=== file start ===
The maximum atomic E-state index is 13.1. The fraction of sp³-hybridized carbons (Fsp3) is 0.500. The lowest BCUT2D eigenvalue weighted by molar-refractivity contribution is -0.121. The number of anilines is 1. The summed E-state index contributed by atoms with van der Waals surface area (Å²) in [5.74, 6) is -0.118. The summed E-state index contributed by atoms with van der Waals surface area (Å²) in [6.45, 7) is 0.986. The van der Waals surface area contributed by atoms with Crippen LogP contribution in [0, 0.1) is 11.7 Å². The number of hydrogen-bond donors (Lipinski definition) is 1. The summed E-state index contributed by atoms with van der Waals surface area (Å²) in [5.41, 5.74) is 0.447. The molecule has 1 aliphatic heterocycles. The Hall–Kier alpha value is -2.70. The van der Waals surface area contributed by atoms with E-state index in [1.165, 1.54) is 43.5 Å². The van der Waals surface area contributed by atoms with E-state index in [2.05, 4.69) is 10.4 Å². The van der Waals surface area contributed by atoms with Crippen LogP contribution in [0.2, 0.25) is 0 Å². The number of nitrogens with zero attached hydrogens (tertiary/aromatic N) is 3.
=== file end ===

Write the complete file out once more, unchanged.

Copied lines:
The maximum atomic E-state index is 13.1. The fraction of sp³-hybridized carbons (Fsp3) is 0.500. The lowest BCUT2D eigenvalue weighted by molar-refractivity contribution is -0.121. The number of anilines is 1. The summed E-state index contributed by atoms with van der Waals surface area (Å²) in [5.74, 6) is -0.118. The summed E-state index contributed by atoms with van der Waals surface area (Å²) in [6.45, 7) is 0.986. The van der Waals surface area contributed by atoms with Crippen LogP contribution in [0, 0.1) is 11.7 Å². The number of hydrogen-bond donors (Lipinski definition) is 1. The summed E-state index contributed by atoms with van der Waals surface area (Å²) in [5.41, 5.74) is 0.447. The molecule has 1 aliphatic heterocycles. The Hall–Kier alpha value is -2.70. The van der Waals surface area contributed by atoms with E-state index in [1.165, 1.54) is 43.5 Å². The van der Waals surface area contributed by atoms with E-state index in [2.05, 4.69) is 10.4 Å². The van der Waals surface area contributed by atoms with Crippen LogP contribution in [0.2, 0.25) is 0 Å². The number of nitrogens with zero attached hydrogens (tertiary/aromatic N) is 3.